Two spring salads

Asparagus castelvetrano salad

A big part of my brain is telling me to “just post the damn recipe, Claire!” But when have I ever listened to my brain? Rarely! So here we go…Yesterday I rambled on about nutella and sweets and American’s eating habits. Well, of course I have more to say on the subject. Let’s begin ten years ago. I worked in a bookstore. I was amazed at the number of diet books. And the number of weird diet books. Eat your colors, eat your horoscope, only eat carbohydrates, don’t eat carbohydrates, don’t eat green beans on Tuesday, eat only cheese and grapefruit, eat only chocolate chip cookies and cider vinegar. I joked, at the time, that I was going to write a book called “The DUH Diet.” There are some ideas about eating that just make sense (to me!), and they’re not new ideas or revolutionary ideas. They’re not eating habits that are difficult to live with. I love Satchel Paige’s Rules for Long Life, so I’m going to present a few of these commonplace, commonsense ideas in this form. (I should note that this applies mostly to Americans, because that’s mostly what I know.) Ready? Begin…

1. Enjoy every bite you eat. Don’t stuff something down your throat that you don’t really like the taste of–that you don’t really have a hankering for–just because it’s mealtime or you’re hungry or it’s sitting in front of you. It’s okay to feel hungry once in a while, as you wait for the food you really want. Most of us go through life snacking whenever our stomachs get a little grumbly. Let yourself feel hungry before a meal. It’ll wake you up! You’ll enjoy it more.

2. Drink lots of water. Good for every part of you.

3. Eat cookies and potato chips if you feel like it, but enjoy them. Eat a handful, not a bagful.

4. Satchel said avoid fried meats. I’d say avoid all meat, or try to go easy on it. Bad for the animal, bad for the planet, bad for your body, bad for your soul.

5. Never ever go to McDonalds or any other fast food restaurant, unless you need to use their toilet. Bad for the planet, bad for every part of you.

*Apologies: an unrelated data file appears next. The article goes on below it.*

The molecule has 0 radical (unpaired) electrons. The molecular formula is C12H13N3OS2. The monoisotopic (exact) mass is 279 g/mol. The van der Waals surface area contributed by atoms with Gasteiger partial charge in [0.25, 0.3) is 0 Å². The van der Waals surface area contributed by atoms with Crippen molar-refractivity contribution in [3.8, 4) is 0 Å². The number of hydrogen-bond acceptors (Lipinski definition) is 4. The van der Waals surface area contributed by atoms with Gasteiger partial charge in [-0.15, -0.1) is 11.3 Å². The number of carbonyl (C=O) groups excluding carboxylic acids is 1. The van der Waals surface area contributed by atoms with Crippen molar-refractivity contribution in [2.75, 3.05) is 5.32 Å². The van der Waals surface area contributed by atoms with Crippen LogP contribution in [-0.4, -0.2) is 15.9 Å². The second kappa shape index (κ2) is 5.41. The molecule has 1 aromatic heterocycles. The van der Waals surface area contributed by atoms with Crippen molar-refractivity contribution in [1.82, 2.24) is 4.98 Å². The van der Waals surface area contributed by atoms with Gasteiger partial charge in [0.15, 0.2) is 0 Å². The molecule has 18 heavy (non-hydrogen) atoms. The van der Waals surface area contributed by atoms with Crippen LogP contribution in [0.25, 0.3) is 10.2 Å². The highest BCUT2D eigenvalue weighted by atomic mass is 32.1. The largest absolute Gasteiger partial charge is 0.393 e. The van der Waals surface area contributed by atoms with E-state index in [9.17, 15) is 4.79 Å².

6. Enjoy rich foods, like buttery, cheesy savory pastries, but have that be a small part of your meal, and eat a big salad with it, or a big bowl of soup. Fill up on fruits and vegetables.

7. Satchel said “jangle gently as you walk,” which I love. Do it every day! Go for a walk, or a run, or jump around your living room. Get your heart beating, and your blood flowing.

I guess that’s it, for now. Sorry to get all preachy on you. But it’s all stuff everybody knows anyway, right? Duh.

Anyway, in the interest of loading up on vegetables, which is part of tenet number 6, let me tell you about these two salads. I make a salad almost every night, but I rarely talk about them because they’re gone before I can make a record of their existence.

These two seemed notable, though. The first had royal trumpet mushrooms. These had become a questing food for me ever since my friend Neil told me about them. Neil’s in Germany, and he called them “king trumpet.” I think the version we have in America is called “royal trumpet.” Either way, I found them, by accident, in a local market. The same market that had fiddleheads. It’s a magical market! I decided to keep it simple, this first time, so I sauteed them with rosemary and a bit of garlic, olive oil and balsamic. Then I put them on a salad with

Royal trumpet mushroom salad

spinach and arugula, and added a handful of chopped hazelnuts. And that was it! They were delicious. They became lovely and crispy. I’ll definitely be having these again. The second had bright green asparagus, bright green castelvetrano olives, capers, almonds and a little goat cheese. Simple and green and crunchy.

Here’s Louis Armstrong Tight Like That to go with the trumpet mushrooms. I think it’s such a perfect song!

Wash and dry some red leaf lettuce, some baby spinach, some baby arugula. Or any other mixture of greens that you like.

Put them in a boil. Drizzle some olive oil over them. Lightly toss them. Shake a little sea salt on them. Lightly toss them. Drizzle some balsamic vinegar over them. Lightly toss them.

This will form the base for both salads.

For the trumpet mushrooms. Wipe any dirt off of them, and slice them lengthwise into batons. Warm some olive oil in a frying pan. Add the mushrooms, 1 teaspoon of chopped rosemary, and a pinch of thyme. Stir and fry them until they’re golden brown. Then add one clove of garlic, minced, and a splash of balsamic. Remove from the heat and allow them to cool for a second, and then arrange them over the salad greens. Top with a handful of chopped toasted hazelnuts. Season with plenty of freshly ground black pepper.

For the asparagus. Take about half a bunch of asparagus – as much as you can fit your fingers around. Cut off the woody ends, and cut the rest into half-inch lengths. Drop them into a pot of boiling water and leave them for about 5 minutes till they’re very bright. Tip them into a strainer and run cool water over them. Let them drain. Peel and chop about 1 cup of castelvetrano olives (or any kind you like!). Crumble some goat cheese (about 1/4 cup) over the greens and give them a toss. Then add the asparagus, olives, 2 t capers, and a handful of crushed sliced almonds. Season well with black pepper. Eat!

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4 thoughts on “Two spring salads

  1. Pingback: Kale and black beans in curried pumpkin sauce with pumpkinseed-arugula pesto | Out of the Ordinary

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